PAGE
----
The example described above is one of many examples of pictures that can only be gained from someone with a knowledge of real photography. The technical aspects of using flash correctly, aperture size, shutter speed and white balance are learned through theoretical study and practice, while the actual knowledge of angles and composition and using natural light are learned through experience and advice and experimentation. Just as one would not expect a photographer to write a 2,000-word lead article or column, one also would not believe that a reporter can grab a stunning front page picture on an iPhone.
That hasn't stopped them trying, or at least trying to gather a photograph from non-photographers. Many reporters now will ask for a supplied photograph from the subject of any story, to be emailed to them. The quality is of less importance than getting something, anything, to fill a template gap on a page. If that doesn't work either another, picture-less template will be used, or the reporter will go out with a phone. While they're there, they'll be expected to get some video as well. Subsequently, even the most die-hard newspaper fan will probably concede that the quality of pictures used has dropped and many seem to be repeated, even when the usage is inappropriate.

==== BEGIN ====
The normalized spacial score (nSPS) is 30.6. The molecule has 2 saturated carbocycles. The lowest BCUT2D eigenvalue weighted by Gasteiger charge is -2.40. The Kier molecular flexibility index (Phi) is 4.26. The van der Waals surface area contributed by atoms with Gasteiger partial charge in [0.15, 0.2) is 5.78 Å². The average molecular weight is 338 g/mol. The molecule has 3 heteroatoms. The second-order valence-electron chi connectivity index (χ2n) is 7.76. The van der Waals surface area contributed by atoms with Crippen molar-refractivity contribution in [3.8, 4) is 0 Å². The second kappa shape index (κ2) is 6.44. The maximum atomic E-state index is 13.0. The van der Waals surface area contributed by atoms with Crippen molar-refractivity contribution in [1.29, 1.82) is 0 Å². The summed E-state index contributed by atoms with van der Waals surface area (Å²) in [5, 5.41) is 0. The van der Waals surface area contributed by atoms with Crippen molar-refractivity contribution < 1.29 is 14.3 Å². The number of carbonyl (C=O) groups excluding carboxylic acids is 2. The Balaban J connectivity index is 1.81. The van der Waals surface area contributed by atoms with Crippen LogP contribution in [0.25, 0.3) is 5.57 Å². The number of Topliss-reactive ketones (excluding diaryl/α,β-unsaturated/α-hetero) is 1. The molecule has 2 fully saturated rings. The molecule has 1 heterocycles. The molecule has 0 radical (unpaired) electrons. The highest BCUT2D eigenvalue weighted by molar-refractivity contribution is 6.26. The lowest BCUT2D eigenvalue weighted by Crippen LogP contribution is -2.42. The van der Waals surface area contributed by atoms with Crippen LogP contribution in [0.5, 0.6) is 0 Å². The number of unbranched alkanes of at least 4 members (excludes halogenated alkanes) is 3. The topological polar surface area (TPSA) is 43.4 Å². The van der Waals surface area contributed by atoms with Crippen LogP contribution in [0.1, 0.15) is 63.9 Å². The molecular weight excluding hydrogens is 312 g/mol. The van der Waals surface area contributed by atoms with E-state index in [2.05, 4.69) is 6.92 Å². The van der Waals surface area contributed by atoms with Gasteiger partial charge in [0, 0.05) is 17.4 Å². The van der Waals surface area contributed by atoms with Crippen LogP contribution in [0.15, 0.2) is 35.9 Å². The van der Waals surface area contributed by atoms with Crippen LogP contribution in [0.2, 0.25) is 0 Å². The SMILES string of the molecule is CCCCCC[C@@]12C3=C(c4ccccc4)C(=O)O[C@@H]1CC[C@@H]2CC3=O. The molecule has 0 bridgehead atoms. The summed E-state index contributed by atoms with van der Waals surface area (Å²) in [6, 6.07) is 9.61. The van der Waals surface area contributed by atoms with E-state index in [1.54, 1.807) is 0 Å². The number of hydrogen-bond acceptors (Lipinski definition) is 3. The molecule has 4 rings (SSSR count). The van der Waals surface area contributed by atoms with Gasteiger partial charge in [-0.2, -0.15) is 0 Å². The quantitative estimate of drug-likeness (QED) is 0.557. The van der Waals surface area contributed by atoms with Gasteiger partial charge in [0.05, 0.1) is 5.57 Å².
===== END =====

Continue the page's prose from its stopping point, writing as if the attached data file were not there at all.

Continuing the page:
For those who have grown up through the glory years of print, in the 60s, 70s and 80s, it's hard to stomach. Decades ago it was not uncommon for national newspapers to have 25+ photographer staffers on their employee roll, alongside a vast network of freelancers.
The most famous photographs of all time were captured by those 'proper', dyed in the wool photographers; think Che Guevara. Tiananmen Square, Obama watching Osama. Vietnam War. These are hard news, powerful and poignant captured by experts in their field in extreme circumstances or through a trusted relationship between subject and 'snapper'.
Nowadays ex-photographers are now making money from freelancing work, or concentrating on promotional work/weddings/babies and other offshoots. The high volume of professional photographs of A-level results day, fetes, fairs, local sports that you'd order from a newspaper has gone - now you'd rely on your own photographs instead, and then perhaps turn them into a print or collage on sites such as Photobox, which might sometimes actually be just as good.